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The silence of shame... 

(Mk 9, 30-37)

Last Sunday's gospel took us into the internal world of Simon Peter who is making his debut as the first pope. The profession of fisherman is left behind and now the fisher of men is called to a new profession, that is, Highest Pontiff.

But he cannot face a job of such magnitude in the way of men, he will need to adapt his thoughts to those of God and that is why he must learn the art of discernment.

To discern, as we said, is a verb that originates from Latin, it is an activity of the mind that helps to distinguish to resolve and decide. The life of the Christian is an active collaboration with the Holy Spirit whose action in us and the Church needs our collaboration through discernment so as not to be deceived by the spirit of evil that is always ready to devour us, therefore, we must be vigilant , or as we would say in Mexico, "Wow! because the errand eats us up"... And precisely so that the errand doesn't eat us up and doesn't catch us off guard, we need to enter the traveling school of the Master who knows well the art of discernment .

Jesus this Sunday presents himself to us as a teacher on the way, he does not stop, he is an andante, he is a traveler, he is crossing Galilee, but on this occasion he does not want us tonobody finds out because he is giving private lessons to the disciples. He cannot be distracted (Mc 9,30). This is the discernment of this day. He has reflected, he has made a scale of values and he has decided that at this moment what he has to do is be in private with the disciples; at other times he will give priority to the crowd, the sick, the mission, prayer, etc., but now it is convenient to be with the disciples to teach them in private.

His decision is probably based on the fact that neither Peter nor the disciples understood the harshness of Jesus' language and this since last week, so he decides to spend more time in private because he needs to repeat the lesson to them. And it goes again, for the second time but it is obvious that it is a hard lesson

"The Son of Man has to suffer a lot and be rejected but then he will rise again"...

but in this second repetition neither way, nor do they understand... the text in v. 31-32 confirms it "they did not understand" but also "they were afraid to ask him" (v. 31-32). We are in the eye of the hurricane of this gospel the disciples do not dare to ask Jesus and they will not answer him.

Arriving at Capernaum, already at home, a much more private place than the road, Jesus questions them about what they had been discussing in private, among themselves. He had heard them argue along the way, but he turned a blind eye, or rather deaf; He doesn't want to reprimand them, he doesn't want to expose them, he wants to make them feel free, that they can express themselves freely among themselves, that they build up trust so that they can be honest with each other. He lets them transparently be themselves because he wants them to know themselves and each other, they have the right "to think like men", "to freedom of thought" "to freedom of expression".

But he does not leave them alone or abandoned to their thoughts, so being at home, in private, without trying to embarrass them or embarrass them, Jesus simply asks them a direct question. What were they discussing along the way? Of course he knew, he had heard them, but now he wants to train them.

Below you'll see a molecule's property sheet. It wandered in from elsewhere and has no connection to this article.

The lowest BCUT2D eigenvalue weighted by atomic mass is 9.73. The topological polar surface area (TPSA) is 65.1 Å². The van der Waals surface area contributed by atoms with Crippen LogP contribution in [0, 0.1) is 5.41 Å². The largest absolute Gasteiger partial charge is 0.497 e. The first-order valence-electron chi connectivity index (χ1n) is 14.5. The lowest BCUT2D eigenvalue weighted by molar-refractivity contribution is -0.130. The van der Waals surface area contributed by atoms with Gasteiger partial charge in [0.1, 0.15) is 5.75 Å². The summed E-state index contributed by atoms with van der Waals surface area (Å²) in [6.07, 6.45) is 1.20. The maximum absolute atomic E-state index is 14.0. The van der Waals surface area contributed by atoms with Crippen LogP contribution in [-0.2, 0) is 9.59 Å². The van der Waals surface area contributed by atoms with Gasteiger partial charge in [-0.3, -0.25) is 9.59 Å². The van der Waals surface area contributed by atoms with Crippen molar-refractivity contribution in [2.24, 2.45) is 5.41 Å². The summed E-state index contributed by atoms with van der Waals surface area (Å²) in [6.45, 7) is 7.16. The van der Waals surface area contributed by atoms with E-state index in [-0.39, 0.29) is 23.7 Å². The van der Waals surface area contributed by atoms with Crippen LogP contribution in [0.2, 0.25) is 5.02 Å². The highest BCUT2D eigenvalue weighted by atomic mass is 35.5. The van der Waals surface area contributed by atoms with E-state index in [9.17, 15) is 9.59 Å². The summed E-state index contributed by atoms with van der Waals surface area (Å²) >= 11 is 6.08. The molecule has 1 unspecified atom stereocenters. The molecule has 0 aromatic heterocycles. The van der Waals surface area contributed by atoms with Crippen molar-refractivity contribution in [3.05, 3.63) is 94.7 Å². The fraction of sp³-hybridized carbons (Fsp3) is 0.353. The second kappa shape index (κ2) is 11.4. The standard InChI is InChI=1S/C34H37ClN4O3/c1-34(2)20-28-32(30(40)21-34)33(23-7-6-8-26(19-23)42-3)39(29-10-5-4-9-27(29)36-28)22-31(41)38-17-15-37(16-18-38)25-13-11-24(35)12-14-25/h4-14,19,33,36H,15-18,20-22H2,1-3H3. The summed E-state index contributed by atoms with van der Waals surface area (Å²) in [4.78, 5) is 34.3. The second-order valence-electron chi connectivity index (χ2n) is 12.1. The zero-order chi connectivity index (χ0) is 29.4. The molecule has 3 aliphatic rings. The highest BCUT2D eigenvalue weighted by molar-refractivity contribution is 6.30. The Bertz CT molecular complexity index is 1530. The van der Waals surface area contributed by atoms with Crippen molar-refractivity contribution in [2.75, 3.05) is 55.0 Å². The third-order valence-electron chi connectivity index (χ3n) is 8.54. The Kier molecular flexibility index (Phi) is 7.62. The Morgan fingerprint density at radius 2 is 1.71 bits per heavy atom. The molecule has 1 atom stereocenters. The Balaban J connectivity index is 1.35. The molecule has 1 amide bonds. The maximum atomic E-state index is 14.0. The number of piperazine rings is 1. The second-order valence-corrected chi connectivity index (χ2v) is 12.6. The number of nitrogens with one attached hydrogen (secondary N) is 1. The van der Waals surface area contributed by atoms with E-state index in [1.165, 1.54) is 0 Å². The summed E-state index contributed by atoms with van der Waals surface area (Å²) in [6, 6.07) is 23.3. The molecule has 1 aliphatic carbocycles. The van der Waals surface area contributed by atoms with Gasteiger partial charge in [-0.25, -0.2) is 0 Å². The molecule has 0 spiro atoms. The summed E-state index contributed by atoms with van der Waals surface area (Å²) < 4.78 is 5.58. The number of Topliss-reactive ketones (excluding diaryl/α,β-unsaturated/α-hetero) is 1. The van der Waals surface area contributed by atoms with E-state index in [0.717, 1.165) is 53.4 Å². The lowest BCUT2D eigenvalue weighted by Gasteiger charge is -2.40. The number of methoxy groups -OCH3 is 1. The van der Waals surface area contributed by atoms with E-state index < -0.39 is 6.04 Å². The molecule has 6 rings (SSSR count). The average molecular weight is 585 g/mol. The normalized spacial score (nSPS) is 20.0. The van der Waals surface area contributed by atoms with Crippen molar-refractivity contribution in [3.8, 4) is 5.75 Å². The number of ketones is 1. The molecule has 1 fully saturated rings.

The verbδιαλογίζομαι -dialogizomai-It means bringing up more than two reasonings that confront each other and in this case, between more than two people. The disciples reason, each one considers and exposes his own thought, they discuss among themselves at the lThrough the Master's discourse they understand it in their own way from their own reasoning and interests.

If he asks them about the reason for their discussion, it is because he wants them to have the confidence to express themselves and to express their own reasoning to him, like Peter, to ask his doubts, but what is surprising is that the disciples either discuss among themselves privately or remain silent. before the question of Jesus, What a disappointment!

In the Greek the verbσιωπάω (siopao) means to keep silent, if the verb is transitive it means to keep a secret or refrain from talking about something, it can refer to the habit of silence, or to a quiet, calm silence. In the NT, we find this verb only 10 times, 9 in the Gospels / 1 in the Acts of the Apostles. In this passage the verb is intransitive, that is, it speaks directly of the disciples' attitude: they remained silent before Jesus, they did not respond (v. 34) and it is the only passage that speaks directly of an attitude of the disciples, the others texts refer to Jesus, the Pharisees, or other characters.

The question is why don't they respond to Jesus? why are they silent?

There are silences to silences... there is the silence of the innocent who cannot defend themselves, or whose opinion does not matter; there is also the silence of those who do not know, but are not ashamed to admit it, and do not hide it. But there are silences that are the result of fear, which is the main factor that makes us remain silent. We try to avoid the ridicule of seeing that I don't know or the fear of being wrong, of being myself and of being made fun of, 'the bullying', 'the cheek'. The fear of committing ourselves and it is better not to say anything because you do not know who you are in front of, or the fear of speaking clearly, yes, we love to gossip among ourselves, like the disciples, but we do not like to say things in front of the person with which things are not going well, or because we think differently, etc. How does fear move us to the point of being silent? In what situations? Am I willing to stop talking behind the scenes and decide to talk face to face with the interested party? Or am I still shaken by the eye of the hurricane, where the devil does his thing taking me to his land?